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What Are the Differences Between Shared Custody and Joint Custody?

There are several ways that child custody can be arranged in a divorce. When both parents want to be actively involved in the child’s life, shared custody and joint custody will be considered. They may sound like the same thing, but there are some important differences to be aware of. Be sure to work with an experienced divorce lawyer in Jacksonville to help you determine the best arrangement for you and your child.

What is Shared Custody?

In shared custody, both parents have shared legal physical rights to their child. Both parents receive approximately the same amount of time caring for the child in their separate homes. Generally, this works out best when both parents agree to a set schedule. If that’s not attainable, the judge will determine which parent has primary custody. He may also arrange a set visitation schedule.

Legal parental rights may or may not be shared in this type of custody arrangement. If they are not shared, important decisions regarding the child’s healthcare, education and/or religion may be left to one of the parents. When they are shared, both parents must work together for the best interest of the child. Speak with an experienced divorce lawyer in Jacksonville to learn more about the specific details to consider with shared custody.

Shared custody may be appropriate when:

  • One of the parents travels often.
  • One of the parents is financially unstable.
  • One of the parents is sick, injured or has other circumstances that prevent him/her from caring for the child properly.

What is Joint Custody?

With joint custody, physical rights are shared and are fairly equal. Both parents spend equal amounts of time in their own homes with the child. A rotating schedule is typically worked out and agreed upon between both parents. If they can’t agree upon a schedule, the judge will determine how much time each parent has the child.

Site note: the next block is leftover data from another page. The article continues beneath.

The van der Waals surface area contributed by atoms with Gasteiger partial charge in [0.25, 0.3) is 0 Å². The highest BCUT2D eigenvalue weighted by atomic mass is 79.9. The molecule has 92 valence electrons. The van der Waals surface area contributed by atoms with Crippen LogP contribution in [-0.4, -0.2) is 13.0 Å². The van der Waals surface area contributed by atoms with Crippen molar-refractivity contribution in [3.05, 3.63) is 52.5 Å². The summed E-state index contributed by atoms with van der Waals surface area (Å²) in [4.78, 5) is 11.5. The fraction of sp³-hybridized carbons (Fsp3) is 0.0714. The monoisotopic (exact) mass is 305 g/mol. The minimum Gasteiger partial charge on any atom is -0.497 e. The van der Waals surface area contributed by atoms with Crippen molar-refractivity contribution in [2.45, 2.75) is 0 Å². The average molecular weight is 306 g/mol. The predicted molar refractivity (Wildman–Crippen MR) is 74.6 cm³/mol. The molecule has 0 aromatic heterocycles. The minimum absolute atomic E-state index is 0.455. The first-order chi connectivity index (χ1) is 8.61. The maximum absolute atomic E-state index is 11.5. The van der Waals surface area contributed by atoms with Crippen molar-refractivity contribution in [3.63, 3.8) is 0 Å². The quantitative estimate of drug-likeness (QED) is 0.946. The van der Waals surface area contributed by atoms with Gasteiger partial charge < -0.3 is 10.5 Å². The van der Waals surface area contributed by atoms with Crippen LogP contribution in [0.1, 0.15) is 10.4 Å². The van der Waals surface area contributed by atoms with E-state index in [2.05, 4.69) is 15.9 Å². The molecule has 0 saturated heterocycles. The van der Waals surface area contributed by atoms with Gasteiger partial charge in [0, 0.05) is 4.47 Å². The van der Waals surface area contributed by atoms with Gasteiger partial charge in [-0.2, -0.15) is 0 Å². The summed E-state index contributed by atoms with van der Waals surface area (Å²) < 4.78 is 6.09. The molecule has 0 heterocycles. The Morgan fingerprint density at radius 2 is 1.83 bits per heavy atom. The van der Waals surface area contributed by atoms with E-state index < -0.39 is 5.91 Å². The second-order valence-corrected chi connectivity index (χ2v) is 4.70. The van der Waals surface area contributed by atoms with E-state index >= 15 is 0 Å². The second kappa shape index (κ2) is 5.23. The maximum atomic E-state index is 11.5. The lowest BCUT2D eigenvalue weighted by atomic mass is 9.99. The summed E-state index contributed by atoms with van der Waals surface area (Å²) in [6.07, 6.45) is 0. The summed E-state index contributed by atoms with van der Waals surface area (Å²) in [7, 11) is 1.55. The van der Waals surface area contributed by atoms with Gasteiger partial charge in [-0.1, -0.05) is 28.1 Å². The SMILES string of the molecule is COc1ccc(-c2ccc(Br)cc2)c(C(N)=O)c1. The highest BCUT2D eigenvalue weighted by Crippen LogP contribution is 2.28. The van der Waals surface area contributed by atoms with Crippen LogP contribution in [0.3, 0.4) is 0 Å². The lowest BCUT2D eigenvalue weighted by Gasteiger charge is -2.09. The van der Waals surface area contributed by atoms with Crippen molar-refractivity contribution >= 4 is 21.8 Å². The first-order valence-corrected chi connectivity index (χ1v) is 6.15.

In joint custody, both of the parents are highly involved and equally share responsibilities. For this reason, the parents must be capable of working together to agree on decisions about the child’s upbringing. This includes making joint decisions on the child’s health care, education, and religion. They must cooperate to put the child’s best interests first.

Joint custody may be appropriate when:

  • Both of the parents live and work in the same area.
  • The parents are amicable and can work together.
  • The child is school aged or older.

Speak with an Experienced Divorce Lawyer in Jacksonville

Deciding on child custody arrangements can be a difficult and emotional process. There are many factors to consider when determining whether shared or joint custody is right for your child and your situation.

The divorce lawyers at Parker & DuFresne have decades of experience in family law. We know that each and every situation is unique, and we always look out for the best interests of you and your child. Call us today to meet with one of our compassionate divorce attorneys. Call (904) 733-7766.

Parker and DuFresne

Parker and DuFresne